After the shock waves from that bombshell interview, deeper questions have emerged over the implications for the monarchy – and an Australian republic.
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Among the flurry of British headlines that greeted Oprah Winfreys TV interview with the Duke and Duchess of Sussex last month, one stood out: WHAT HAVE THEY DONE? It was splashed across the front of the Daily Mail, the tabloid newspaper of choice for middle England, and had the air of Nanny, standing hands on hips surveying a mess of broken toys in the nursery. Meanwhile, the child whod wreaked havoc in a fit of temper had run away to hide, appalled and feeling sick.
Winfreys incendiary interview with Prince Harry and his wife, Meghan Markle, was a bombshell that had blown up the British royal family, according to the story. But what about Prince Harry, accomplice bomb thrower, so recently the nations favourite royal? The headline might just as easily have read: WHAT HAVE I DONE?
That broadcast has holed him below the water, says Robert Lacey, employing a naval metaphor. Lacey is an adviser on the Netflix series The Crown, and his 2020 book Battle of Brothers documents the estrangement between Harry and his older sibling, Prince William. Harry is due to return to the UK in June for the 100th birthday of his grandfather, Prince Philip, and for the unveiling of a statue of his mother, Princess Diana, the following month. His minders must be very worried, observes Lacey, because the real danger is that he will be booed. He has as much chance of being cheered in the streets as Prince Andrew.
The Times columnist Janice Turner agreed: His bridges are ashes now, she wrote days before the much publicised interview was broadcast. The tragedy is you can imagine Prince Harry in Britain, raising morale during the pandemic; helping soldiers deliver vaccines and charming ICU nurses.
He has as much chance of being cheered in the streets as Prince Andrew.
Harry and Markle moved to Canada and then to the US with their baby son Archie early last year. I ask royal biographer Penny Junor, author of books on Princess Diana, Prince Charles, Harry and William, what she thinks Harry will do there. God knows, she says. Make podcasts is that a real job? Hes a soldier at heart, a doer. He started the Invictus Games, accompanied wounded soldiers to the North Pole, founded the Sentebale childrens charity [which operates in three African countries] none of these sorts of things could have happened if he hadnt been HRH.
No longer HRH but still committed to a life of service, Harry set up with his wife the Archewell organisation, whose mission statement offers creative activations driving systemic cultural change, one act of compassion at a time. Its not-for-profit foundation will support organisations such as the Centre for Humane Technology, aimed at creating safer online communities, and the Loveland Foundation, which provides mental health resources to black women and girls. Archewell has also teamed up with Netflix to make documentaries and childrens programming, and signed a deal with Spotify to make podcasts spotlighting diverse perspectives. The first, and so far only one, was made in December 2020 to herald the new year, featuring a number of celebrities including Elton John and a cameo appearance by young Archie.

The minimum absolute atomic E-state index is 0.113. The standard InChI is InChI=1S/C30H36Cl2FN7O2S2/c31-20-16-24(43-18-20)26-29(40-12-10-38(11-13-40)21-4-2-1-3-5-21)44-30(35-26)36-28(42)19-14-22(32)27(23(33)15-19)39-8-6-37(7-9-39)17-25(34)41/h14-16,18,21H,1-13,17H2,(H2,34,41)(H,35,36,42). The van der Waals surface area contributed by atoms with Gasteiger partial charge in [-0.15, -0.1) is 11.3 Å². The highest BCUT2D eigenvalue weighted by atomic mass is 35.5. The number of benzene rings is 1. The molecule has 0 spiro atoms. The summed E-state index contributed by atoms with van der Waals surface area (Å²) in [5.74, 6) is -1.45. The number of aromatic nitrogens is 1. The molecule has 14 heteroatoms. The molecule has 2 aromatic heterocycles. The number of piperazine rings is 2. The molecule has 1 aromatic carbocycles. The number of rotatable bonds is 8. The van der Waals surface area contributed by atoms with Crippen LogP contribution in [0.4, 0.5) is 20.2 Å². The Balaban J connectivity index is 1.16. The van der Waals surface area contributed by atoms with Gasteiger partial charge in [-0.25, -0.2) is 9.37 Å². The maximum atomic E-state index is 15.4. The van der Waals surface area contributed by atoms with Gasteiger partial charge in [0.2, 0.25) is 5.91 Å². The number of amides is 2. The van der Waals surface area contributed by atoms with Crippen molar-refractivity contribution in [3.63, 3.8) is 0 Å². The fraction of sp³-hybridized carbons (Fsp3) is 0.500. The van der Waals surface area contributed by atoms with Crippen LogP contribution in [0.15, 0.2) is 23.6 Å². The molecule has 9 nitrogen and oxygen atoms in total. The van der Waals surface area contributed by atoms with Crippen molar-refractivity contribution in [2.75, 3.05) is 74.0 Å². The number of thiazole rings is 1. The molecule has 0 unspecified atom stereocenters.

In past weeks Harry has landed not one but two new jobs: as chief impact officer at BetterUp, an eight-year-old coaching and counselling business based in San Francisco, and with the Commission on Information Disorder, a new offshoot of Americas not-for-profit Aspen Institute set up to investigate fake news. The commission will undertake a six-month study into the state of information and misinformation in the US.
In the move to California, Penny Junor believes Harry has swapped his wifes predicament for his own: She left family, career, friends, took on a new job and was isolated and unhappy. He rescued her as he saw it and now hes gone away from everything himself, out there living a life that is entirely alien to him. I feel very sad and cross about what hes done.
When Good Weekend spoke to Junor in 2018 on the eve of Prince Harry and Meghan Markles marriage, she, like so many others, was full of optimism. They are a great double act and the public will love them, she said at the time. And so they did, moved by the evidently loved-up couple, applauding the magnificent black gospel Kingdom Choir singing Stand by Me at the wedding, admiring the quiet composure of Markles mother, Doria Ragland. Meghans background makes her absolutely relevant to British society, said Junor then, which is full of mixed-race people.